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Consumers Value Reviews Over Credentials

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A study reported on the Internet of over a million review site transactions and a survey of over 12,000 consumers may show that licensing credentials matter less than ratings and reviews. Thus, it may not be enough to be The Best when customer satisfaction expressed through ratings and reviews matter most to consumers.

This may have implications for how all businesses can cultivate more online sales. This posting from the SEJ online blog.

Reviews and Prices
The research was conducted by an MIT researcher. The goal was to identify if licensing laws result in a measurable increase in consumer satisfaction versus transactions in areas with less restrictive licensing requirements.

The study was conducted on a home improvement recommendation site and with a survey of over 12,000 consumers who had recently contracted home improvement services.

The results indicated that licensing requirements did not result in higher customer satisfaction rates. The study further discovered that licensing status was less important to consumers when hiring a home improvement professional.

What did matter was the contractor’s reviews and the price.

The researchers concluded:

“Our work suggests that, at least for the setting of residential home improvement services, consumers pay much more attention to reputation measures than licensing signals and more stringent licensing laws impose costs on consumers in terms of higher prices, without corresponding benefits in terms of customer satisfaction.

…we find no effect of the licensing signal on the hiring choice…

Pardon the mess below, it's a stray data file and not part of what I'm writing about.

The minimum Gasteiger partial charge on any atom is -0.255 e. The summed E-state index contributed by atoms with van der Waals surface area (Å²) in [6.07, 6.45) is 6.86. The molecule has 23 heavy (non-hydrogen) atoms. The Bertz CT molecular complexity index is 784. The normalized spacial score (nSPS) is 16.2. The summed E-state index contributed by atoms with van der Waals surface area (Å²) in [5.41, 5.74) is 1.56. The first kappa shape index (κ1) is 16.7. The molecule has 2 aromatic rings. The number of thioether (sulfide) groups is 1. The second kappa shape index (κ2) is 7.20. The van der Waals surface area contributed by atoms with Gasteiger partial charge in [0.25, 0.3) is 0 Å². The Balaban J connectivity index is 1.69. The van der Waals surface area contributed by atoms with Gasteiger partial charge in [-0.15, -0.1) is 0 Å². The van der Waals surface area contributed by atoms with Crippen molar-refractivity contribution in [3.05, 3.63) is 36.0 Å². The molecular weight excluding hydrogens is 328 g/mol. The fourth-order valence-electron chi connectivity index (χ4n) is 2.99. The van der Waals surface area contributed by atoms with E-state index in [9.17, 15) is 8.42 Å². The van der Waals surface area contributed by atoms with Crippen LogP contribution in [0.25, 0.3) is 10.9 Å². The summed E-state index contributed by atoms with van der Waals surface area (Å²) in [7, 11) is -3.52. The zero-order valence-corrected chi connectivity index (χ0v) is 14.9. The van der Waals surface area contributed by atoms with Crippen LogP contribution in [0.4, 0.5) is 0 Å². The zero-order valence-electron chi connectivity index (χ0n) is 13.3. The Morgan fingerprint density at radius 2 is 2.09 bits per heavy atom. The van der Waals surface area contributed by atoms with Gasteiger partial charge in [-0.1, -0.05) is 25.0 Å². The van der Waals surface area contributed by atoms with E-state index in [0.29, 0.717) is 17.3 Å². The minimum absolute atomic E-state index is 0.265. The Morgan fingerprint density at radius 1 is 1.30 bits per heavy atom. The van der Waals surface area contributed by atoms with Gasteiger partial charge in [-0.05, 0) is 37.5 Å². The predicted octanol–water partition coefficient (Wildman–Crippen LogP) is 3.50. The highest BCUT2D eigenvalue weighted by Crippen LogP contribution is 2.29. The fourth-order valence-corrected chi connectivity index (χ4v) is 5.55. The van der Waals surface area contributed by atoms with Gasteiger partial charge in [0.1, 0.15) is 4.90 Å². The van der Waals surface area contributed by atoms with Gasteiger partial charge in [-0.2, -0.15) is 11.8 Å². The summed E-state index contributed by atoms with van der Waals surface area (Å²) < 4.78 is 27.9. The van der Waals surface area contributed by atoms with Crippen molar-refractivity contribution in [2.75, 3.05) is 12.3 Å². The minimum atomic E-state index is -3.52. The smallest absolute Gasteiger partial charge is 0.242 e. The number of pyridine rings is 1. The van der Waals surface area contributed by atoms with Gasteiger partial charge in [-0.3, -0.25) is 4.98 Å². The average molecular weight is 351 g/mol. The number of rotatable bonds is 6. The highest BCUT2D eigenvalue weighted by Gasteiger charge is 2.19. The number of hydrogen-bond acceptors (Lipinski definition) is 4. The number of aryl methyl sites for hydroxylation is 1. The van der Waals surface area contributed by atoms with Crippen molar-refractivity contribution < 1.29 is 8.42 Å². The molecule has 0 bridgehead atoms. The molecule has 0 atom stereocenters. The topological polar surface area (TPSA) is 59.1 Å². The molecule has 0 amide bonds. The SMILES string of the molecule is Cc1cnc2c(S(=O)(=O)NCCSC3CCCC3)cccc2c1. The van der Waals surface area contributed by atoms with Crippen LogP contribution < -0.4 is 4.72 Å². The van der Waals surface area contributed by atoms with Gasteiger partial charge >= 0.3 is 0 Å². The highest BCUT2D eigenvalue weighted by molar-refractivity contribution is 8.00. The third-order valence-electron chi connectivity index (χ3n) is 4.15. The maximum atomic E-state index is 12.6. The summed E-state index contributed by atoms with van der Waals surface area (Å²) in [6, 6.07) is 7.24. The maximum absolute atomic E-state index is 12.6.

We do find significant positive impacts for each of the reputation measures (average rating and number of reviews) and significant negative effects of prices.”

Licensing Credentials Matter Less to Consumers
When it comes to getting hired, the transaction data from over a million users of a recommendation site and surveys of over 12,000 consumers clearly show that a contractor’s reputation matters more than the status of their license.

The report states:
“…there is no significant impact of displaying the verified license signal.”
Licensing did have an effect on hiring, but the effect was very low.
How has the competitive landscape changed?
Find out if your competitors secured their market positions in recent months.

The research study calculated that the licensing signal had the same effect as a price drop from $200 to $197 (1.5% price drop) and had the influence of half of a percent of a ratings star.

That means that the license signal had a positive effect in conversion rates but that the positive effect was very small.

This is how the study explained it:

“…for the sake of comparison, taking the 1.47 point estimate of the license verified effect… at face value and comparing it to the price effect (-0.617) suggests that the licensing signal is
worth a drop in price from $200 (the median in our sample) to about $197.

And comparing to the average rating coefficient (0.254) suggests that the licensing signal is worth about 0.06 of a star.”

Top Reasons Why Consumers Make a Choice
Surveyed consumers used the following words when describing their top 3 reasons why they chose a particular company.

> price (50%)
> cost (14%)
> quality (14%)
> review (13%)
> recommend (13%)
> friend (12%)

Less than 1% of survey respondents listed licensing credentials as one of the top three reasons for hiring a home improvement professional.

The important takeaway is the importance of cultivating a positive reputation. That’s a proactive and pragmatic business stance. Businesses focused on cultivating satisfied customers will be able to take advantage of this trend toward rewarding businesses with best reviews and customer ratings.

The research was focused on home improvement bu,sinesses. However it may be an indicator of how consumers overall are choosing professionals, services and business software as well. If this is the case then ratings and reviews may be more important now than at any time in the online shopping ecosystem.

Citation: Consumer Protection in an Online World: An Analysis of Occupational Licensing


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